Lockport Union-Sun & Journal — The problem with downtown parking is perception, according to a newly released study by a pair of UB graduate students who analyzed the situation for the city.
The three-phase study, conducted between May and early September, was undertaken to settle the question whether there’s a parking shortage downtown.
The summer interns documented all available public and privately owned parking spaces, on and off-street, in the area bounded by Union, Washburn, Transit and Genesee streets; measured parking space utilization on different days and times; and solicit feedback from business owners and a temporary, city employee-staffed parking advisory committee.
Results of the study led the interns to conclude there’s plenty of parking capacity downtown to meet current demand by residents and visitors.
The downtown parking inventory consists of 1,405 usable off-street slots and up to 249 on-street slots, if certain side streets that aren’t currently striped and posted as parking spots are included.
Parking utilization was measured six times between early June and mid July: at 2:30 and 5:30 p.m. on different Mondays, 9:30 a.m. on a Tuesday and a Thursday, 9 p.m. on a Friday and noon on a Saturday.
On average, parking lots were only 35 percent occupied during the exam period.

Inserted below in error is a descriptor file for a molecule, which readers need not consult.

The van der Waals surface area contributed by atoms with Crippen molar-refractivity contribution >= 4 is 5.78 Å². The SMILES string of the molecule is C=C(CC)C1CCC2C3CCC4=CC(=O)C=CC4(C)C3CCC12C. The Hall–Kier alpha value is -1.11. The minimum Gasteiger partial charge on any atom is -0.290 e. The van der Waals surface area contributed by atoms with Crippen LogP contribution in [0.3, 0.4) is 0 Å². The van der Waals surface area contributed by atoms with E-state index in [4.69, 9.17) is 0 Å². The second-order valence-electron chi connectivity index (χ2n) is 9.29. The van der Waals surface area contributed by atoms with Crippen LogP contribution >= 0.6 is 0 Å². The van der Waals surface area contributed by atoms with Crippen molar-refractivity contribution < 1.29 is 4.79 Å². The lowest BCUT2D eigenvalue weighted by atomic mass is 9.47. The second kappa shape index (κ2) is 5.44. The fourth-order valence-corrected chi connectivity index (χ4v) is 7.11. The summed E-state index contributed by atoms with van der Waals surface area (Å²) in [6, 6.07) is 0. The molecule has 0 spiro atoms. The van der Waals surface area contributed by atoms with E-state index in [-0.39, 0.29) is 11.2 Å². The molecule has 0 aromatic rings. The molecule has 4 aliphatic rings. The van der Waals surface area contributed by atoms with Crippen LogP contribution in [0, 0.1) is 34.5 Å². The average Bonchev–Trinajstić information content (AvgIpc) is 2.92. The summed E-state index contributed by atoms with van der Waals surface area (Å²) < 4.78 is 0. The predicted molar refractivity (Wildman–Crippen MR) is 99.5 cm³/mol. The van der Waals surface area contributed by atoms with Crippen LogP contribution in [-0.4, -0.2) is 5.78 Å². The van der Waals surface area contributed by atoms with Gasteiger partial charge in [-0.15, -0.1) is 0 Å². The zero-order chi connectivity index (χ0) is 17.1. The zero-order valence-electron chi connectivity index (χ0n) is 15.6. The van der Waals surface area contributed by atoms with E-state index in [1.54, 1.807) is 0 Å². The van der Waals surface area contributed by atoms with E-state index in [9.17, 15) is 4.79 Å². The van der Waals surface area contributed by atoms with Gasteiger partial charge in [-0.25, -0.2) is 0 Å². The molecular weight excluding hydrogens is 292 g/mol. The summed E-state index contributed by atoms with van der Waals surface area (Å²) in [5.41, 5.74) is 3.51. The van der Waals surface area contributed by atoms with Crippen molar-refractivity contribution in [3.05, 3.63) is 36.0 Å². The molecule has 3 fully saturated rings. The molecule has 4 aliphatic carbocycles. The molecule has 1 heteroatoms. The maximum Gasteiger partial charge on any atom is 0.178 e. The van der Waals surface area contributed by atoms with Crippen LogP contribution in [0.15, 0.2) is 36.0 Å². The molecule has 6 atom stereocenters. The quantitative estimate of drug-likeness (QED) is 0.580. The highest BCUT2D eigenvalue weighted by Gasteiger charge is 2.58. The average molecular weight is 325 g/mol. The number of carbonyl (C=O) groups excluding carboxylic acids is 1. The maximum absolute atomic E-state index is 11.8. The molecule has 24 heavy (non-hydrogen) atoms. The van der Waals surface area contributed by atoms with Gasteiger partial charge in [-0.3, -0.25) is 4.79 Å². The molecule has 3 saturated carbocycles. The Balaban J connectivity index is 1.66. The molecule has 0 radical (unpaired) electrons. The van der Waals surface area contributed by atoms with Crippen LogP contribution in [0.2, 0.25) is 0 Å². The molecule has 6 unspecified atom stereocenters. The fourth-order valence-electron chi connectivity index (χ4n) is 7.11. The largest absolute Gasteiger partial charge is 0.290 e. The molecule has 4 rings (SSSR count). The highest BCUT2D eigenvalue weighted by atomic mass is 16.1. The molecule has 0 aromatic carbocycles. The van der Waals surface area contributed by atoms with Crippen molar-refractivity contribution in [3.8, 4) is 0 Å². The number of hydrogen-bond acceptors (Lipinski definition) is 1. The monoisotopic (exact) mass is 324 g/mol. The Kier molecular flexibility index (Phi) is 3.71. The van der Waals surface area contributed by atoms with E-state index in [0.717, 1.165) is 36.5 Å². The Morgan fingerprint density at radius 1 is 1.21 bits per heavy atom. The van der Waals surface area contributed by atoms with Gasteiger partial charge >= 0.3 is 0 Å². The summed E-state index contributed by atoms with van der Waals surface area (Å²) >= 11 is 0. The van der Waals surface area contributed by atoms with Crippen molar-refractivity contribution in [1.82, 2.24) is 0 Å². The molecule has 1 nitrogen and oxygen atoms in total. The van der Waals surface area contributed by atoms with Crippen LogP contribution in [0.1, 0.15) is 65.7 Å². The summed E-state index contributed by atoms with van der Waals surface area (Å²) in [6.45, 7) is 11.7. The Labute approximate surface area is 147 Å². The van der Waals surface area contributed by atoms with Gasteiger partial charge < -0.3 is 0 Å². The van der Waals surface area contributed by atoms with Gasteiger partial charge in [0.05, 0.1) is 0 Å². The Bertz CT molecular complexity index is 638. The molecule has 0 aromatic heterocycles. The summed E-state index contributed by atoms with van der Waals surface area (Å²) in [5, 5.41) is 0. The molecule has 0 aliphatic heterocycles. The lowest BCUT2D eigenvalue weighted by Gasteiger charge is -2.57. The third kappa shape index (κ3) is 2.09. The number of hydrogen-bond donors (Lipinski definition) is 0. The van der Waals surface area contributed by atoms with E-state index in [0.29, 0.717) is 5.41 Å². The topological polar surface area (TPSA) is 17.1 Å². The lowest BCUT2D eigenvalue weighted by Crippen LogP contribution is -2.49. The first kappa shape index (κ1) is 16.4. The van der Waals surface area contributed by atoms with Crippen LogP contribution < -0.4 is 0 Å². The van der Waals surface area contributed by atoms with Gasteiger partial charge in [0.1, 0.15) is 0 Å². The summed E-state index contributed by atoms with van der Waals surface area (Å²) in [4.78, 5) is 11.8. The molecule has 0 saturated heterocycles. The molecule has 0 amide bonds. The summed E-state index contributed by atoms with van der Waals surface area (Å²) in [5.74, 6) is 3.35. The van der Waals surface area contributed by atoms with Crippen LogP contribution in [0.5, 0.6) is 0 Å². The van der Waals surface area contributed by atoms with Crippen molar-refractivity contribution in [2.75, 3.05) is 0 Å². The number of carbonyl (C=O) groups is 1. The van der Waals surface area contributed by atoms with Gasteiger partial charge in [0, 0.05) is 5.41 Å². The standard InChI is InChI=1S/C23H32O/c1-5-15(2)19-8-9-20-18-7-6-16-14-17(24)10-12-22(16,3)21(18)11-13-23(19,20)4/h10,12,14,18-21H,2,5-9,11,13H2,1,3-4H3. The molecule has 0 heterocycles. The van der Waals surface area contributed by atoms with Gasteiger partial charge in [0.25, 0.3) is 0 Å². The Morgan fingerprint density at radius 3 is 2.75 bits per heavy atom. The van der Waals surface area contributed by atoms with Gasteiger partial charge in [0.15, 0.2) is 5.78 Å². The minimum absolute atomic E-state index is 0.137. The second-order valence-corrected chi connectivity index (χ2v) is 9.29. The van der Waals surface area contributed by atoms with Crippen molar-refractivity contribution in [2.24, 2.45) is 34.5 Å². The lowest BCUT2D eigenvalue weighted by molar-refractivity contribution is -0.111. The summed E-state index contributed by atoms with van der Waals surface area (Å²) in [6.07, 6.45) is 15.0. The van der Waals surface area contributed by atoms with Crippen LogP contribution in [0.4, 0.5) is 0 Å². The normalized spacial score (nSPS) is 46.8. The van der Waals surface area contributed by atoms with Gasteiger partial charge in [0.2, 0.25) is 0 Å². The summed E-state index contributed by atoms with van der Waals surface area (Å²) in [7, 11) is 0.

Even the most-used parking lots — the city-owned lot behind the YMCA and the library, the privately lot attached to the Bewley Building, and the lot associated with the Department of Motor Vehicles/county offices at Main and Market streets — had average utilization rates of less than 67 percent, the study found.
Average utilization of on-street parking was 39 percent, the study found. The Main Street-only average was 64 percent.
If there’s a shortage of parking, apparently it’s in convenient parking, the interns concluded.
“People (prefer) to park directly next to or in front of their destination. ... We have concluded there is currently, and will not be at the current pace, a parking shortage within the City of Lockport,” the University at Buffalo study said. “The shortage is simply perceived, rather than actual.”